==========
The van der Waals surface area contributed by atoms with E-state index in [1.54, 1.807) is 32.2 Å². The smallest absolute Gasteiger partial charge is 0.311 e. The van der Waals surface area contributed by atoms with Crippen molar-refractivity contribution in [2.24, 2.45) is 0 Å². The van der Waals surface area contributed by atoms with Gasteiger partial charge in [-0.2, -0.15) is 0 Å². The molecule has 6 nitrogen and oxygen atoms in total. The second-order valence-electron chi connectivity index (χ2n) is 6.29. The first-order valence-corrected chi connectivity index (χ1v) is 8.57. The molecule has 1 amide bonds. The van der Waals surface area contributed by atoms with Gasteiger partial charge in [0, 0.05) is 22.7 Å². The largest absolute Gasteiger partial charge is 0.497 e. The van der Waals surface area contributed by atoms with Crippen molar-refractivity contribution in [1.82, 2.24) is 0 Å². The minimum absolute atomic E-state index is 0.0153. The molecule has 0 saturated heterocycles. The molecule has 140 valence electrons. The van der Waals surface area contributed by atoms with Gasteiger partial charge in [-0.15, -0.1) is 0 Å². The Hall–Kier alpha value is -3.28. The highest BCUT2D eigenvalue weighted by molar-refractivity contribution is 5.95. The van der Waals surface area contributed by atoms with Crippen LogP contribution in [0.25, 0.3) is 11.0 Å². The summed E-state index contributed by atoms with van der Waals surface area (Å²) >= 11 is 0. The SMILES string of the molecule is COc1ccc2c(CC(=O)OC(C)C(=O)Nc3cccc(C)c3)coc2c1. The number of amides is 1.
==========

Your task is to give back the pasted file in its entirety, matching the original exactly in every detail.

The van der Waals surface area contributed by atoms with E-state index in [1.54, 1.807) is 32.2 Å². The smallest absolute Gasteiger partial charge is 0.311 e. The van der Waals surface area contributed by atoms with Crippen molar-refractivity contribution in [2.24, 2.45) is 0 Å². The van der Waals surface area contributed by atoms with Gasteiger partial charge in [-0.2, -0.15) is 0 Å². The molecule has 6 nitrogen and oxygen atoms in total. The second-order valence-electron chi connectivity index (χ2n) is 6.29. The first-order valence-corrected chi connectivity index (χ1v) is 8.57. The molecule has 1 amide bonds. The van der Waals surface area contributed by atoms with Gasteiger partial charge in [0, 0.05) is 22.7 Å². The largest absolute Gasteiger partial charge is 0.497 e. The van der Waals surface area contributed by atoms with Crippen molar-refractivity contribution in [1.82, 2.24) is 0 Å². The minimum absolute atomic E-state index is 0.0153. The molecule has 0 saturated heterocycles. The molecule has 140 valence electrons. The van der Waals surface area contributed by atoms with Gasteiger partial charge in [-0.15, -0.1) is 0 Å². The Hall–Kier alpha value is -3.28. The highest BCUT2D eigenvalue weighted by molar-refractivity contribution is 5.95. The van der Waals surface area contributed by atoms with Crippen LogP contribution in [0.25, 0.3) is 11.0 Å². The summed E-state index contributed by atoms with van der Waals surface area (Å²) >= 11 is 0. The SMILES string of the molecule is COc1ccc2c(CC(=O)OC(C)C(=O)Nc3cccc(C)c3)coc2c1. The number of amides is 1.